Most people who feed the birds hang a suet feeder, particularly if they live in a region where the winters are cold. Cakes and balls of suet, seed, and even peanut butter mixtures are available commercially and there are a variety of wire suet feeders on the market. Both suet mixes and feeders, however, can be created easily by the do-it-yourself birdwatcher.
A Suet Feeder That You Can Easily Make
Here’s a suet feeder that’s so attractive you may decide to take down your cage style suet feeder and hang this instead. All you need are a few basic tools and materials:
- a hardwood stem or branch section at least 15 inches long and 1.5 inches in diameter
- a saw
- an electric drill and wood drill bits—one inch or larger
- an eye screw hook
- a piece of cord
- Trim the ends of the wood to the desired length. At least one end should be cut neatly with a saw so that an eye screw hook can be screwed into it.
- Use an electric drill to drill large holes through the wood at intervals. The larger the diameter of the wood, the larger the holes can be. For the best effect, drill alternating holes at right angles to each other. The holes can go all the way through or stop blindly inside the wood.
- Screw an eye screw hook into the middle of one end of the feeder.
- Thread a piece of cord through the eye screw hook so the feeder can be hung from a tree branch or hook.
- Fill the holes with suet mix.
- Hang the feeder where you can watch the birds enjoying the treat.
Tips for Filling the Suet Feeder
Some bird food suppliers sell suet cups to fit a standard size hole; however, it is easy to melt a suet cake or make your own suet mix to fill the holes:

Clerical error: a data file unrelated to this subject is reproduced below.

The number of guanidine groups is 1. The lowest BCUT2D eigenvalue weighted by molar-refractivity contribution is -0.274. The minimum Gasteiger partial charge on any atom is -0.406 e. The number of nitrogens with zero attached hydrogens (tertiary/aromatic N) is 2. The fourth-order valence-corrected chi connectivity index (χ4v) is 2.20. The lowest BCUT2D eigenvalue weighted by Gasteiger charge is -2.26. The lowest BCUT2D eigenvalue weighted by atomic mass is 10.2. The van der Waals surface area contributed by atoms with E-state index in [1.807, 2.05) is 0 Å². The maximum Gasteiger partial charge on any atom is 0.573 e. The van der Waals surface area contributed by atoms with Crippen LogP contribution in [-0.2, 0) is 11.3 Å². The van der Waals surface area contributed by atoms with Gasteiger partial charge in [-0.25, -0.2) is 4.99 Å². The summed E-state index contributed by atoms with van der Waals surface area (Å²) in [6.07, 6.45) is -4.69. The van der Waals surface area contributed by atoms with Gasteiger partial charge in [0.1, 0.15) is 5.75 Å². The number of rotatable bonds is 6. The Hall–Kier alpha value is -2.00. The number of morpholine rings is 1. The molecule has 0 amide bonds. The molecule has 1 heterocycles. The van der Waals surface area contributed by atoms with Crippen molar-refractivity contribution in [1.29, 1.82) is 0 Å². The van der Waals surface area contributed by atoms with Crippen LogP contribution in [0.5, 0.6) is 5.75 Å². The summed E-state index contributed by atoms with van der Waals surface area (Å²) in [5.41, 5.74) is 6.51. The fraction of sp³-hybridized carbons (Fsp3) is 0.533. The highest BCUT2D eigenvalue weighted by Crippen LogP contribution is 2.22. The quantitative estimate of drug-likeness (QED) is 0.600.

- If the holes don’t go all the way through, simply lay the feeder horizontally, spoon melted suet mix into the holes and allow it to harden.
- If the holes go all the way through the wood, nestle the feeder in a bag of crushed ice (a bag of frozen peas or corn works too) and fill the holes.
- Wait five to ten minutes before turning the feeder to fill other holes.
Where to Hang a Suet Feeder
The best location for suet feeders is in the shade, where the fat will stay cool longer on warm days. It may be necessary to try a few locations to find one that birds are comfortable with. Always hang birdfeeders away from brush and other features that can conceal predators such as cats. Remember, too, that suet is attractive to other animals such as dogs and raccoons, so hang it well off the ground in an inaccessible location if possible.
Birds That Come to Suet Feeders
Lots of different birds visit suet feeders, depending on the species present in the area. They include bluebirds, grosbeaks, Blue Jays, kinglets, mockingbirds, nuthatches, orioles, tanagers, warblers, and woodpeckers. Starlings, grackles, and crows are also attracted to suet, but many people try to discourage these species, probably because of their voracious appetites. A log style suet feeder presents a challenge to these species because they can’t perch on top of it and reach the suet easily.